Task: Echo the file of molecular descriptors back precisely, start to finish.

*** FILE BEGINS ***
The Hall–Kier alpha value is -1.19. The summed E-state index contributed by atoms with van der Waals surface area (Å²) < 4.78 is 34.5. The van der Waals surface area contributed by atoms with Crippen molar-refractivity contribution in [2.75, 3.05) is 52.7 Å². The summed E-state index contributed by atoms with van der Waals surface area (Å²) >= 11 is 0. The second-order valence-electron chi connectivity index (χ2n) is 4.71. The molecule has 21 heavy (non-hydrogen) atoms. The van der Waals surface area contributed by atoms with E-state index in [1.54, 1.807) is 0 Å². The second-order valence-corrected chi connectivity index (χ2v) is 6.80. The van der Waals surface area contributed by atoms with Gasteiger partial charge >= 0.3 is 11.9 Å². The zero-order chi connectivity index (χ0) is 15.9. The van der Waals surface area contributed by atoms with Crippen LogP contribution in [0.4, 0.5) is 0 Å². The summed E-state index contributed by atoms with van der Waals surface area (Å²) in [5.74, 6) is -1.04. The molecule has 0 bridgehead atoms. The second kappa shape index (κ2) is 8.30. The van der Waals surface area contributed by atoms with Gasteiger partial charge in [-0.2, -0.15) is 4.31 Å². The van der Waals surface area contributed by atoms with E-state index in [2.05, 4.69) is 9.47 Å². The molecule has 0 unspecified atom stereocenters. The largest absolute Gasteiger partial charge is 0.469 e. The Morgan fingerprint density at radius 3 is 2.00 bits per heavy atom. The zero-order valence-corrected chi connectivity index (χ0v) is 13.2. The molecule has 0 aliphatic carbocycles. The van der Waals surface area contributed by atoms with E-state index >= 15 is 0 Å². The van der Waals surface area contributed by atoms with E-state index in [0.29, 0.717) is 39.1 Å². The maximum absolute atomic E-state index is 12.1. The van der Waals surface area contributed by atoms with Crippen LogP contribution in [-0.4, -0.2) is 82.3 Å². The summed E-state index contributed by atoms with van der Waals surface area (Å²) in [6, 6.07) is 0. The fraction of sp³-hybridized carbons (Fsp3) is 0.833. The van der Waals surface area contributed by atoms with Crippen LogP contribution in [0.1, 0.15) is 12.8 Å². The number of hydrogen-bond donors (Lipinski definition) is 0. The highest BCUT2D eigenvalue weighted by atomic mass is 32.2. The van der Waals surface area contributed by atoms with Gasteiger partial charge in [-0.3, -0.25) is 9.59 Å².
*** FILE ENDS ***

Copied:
The Hall–Kier alpha value is -1.19. The summed E-state index contributed by atoms with van der Waals surface area (Å²) < 4.78 is 34.5. The van der Waals surface area contributed by atoms with Crippen molar-refractivity contribution in [2.75, 3.05) is 52.7 Å². The summed E-state index contributed by atoms with van der Waals surface area (Å²) >= 11 is 0. The second-order valence-electron chi connectivity index (χ2n) is 4.71. The molecule has 21 heavy (non-hydrogen) atoms. The van der Waals surface area contributed by atoms with E-state index in [1.54, 1.807) is 0 Å². The second-order valence-corrected chi connectivity index (χ2v) is 6.80. The van der Waals surface area contributed by atoms with Gasteiger partial charge >= 0.3 is 11.9 Å². The zero-order chi connectivity index (χ0) is 15.9. The van der Waals surface area contributed by atoms with Crippen LogP contribution in [0.4, 0.5) is 0 Å². The summed E-state index contributed by atoms with van der Waals surface area (Å²) in [5.74, 6) is -1.04. The molecule has 0 bridgehead atoms. The second kappa shape index (κ2) is 8.30. The van der Waals surface area contributed by atoms with Gasteiger partial charge in [-0.2, -0.15) is 4.31 Å². The van der Waals surface area contributed by atoms with E-state index in [2.05, 4.69) is 9.47 Å². The molecule has 0 unspecified atom stereocenters. The largest absolute Gasteiger partial charge is 0.469 e. The Morgan fingerprint density at radius 3 is 2.00 bits per heavy atom. The zero-order valence-corrected chi connectivity index (χ0v) is 13.2. The molecule has 0 aliphatic carbocycles. The van der Waals surface area contributed by atoms with E-state index >= 15 is 0 Å². The van der Waals surface area contributed by atoms with E-state index in [0.29, 0.717) is 39.1 Å². The maximum absolute atomic E-state index is 12.1. The van der Waals surface area contributed by atoms with Crippen LogP contribution in [-0.4, -0.2) is 82.3 Å². The summed E-state index contributed by atoms with van der Waals surface area (Å²) in [6, 6.07) is 0. The fraction of sp³-hybridized carbons (Fsp3) is 0.833. The van der Waals surface area contributed by atoms with Crippen LogP contribution in [0.1, 0.15) is 12.8 Å². The number of hydrogen-bond donors (Lipinski definition) is 0. The highest BCUT2D eigenvalue weighted by atomic mass is 32.2. The van der Waals surface area contributed by atoms with Gasteiger partial charge in [-0.3, -0.25) is 9.59 Å².